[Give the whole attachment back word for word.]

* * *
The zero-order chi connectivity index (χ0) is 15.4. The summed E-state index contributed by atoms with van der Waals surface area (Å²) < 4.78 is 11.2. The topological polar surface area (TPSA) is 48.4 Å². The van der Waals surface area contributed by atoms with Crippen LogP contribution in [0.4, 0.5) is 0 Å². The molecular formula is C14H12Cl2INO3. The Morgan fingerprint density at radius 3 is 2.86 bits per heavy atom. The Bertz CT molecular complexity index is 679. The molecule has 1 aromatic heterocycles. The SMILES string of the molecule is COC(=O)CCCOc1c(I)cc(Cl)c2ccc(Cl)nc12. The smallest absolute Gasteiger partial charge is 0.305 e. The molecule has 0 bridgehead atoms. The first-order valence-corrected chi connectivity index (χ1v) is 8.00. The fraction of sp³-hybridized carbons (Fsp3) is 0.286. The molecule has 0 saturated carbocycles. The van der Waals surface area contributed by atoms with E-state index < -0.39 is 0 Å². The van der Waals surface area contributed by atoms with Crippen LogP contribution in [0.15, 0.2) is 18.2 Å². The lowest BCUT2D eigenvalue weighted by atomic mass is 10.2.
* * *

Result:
The zero-order chi connectivity index (χ0) is 15.4. The summed E-state index contributed by atoms with van der Waals surface area (Å²) < 4.78 is 11.2. The topological polar surface area (TPSA) is 48.4 Å². The van der Waals surface area contributed by atoms with Crippen LogP contribution in [0.4, 0.5) is 0 Å². The molecular formula is C14H12Cl2INO3. The Morgan fingerprint density at radius 3 is 2.86 bits per heavy atom. The Bertz CT molecular complexity index is 679. The molecule has 1 aromatic heterocycles. The SMILES string of the molecule is COC(=O)CCCOc1c(I)cc(Cl)c2ccc(Cl)nc12. The smallest absolute Gasteiger partial charge is 0.305 e. The molecule has 0 bridgehead atoms. The first-order valence-corrected chi connectivity index (χ1v) is 8.00. The fraction of sp³-hybridized carbons (Fsp3) is 0.286. The molecule has 0 saturated carbocycles. The van der Waals surface area contributed by atoms with E-state index < -0.39 is 0 Å². The van der Waals surface area contributed by atoms with Crippen LogP contribution in [0.15, 0.2) is 18.2 Å². The lowest BCUT2D eigenvalue weighted by atomic mass is 10.2.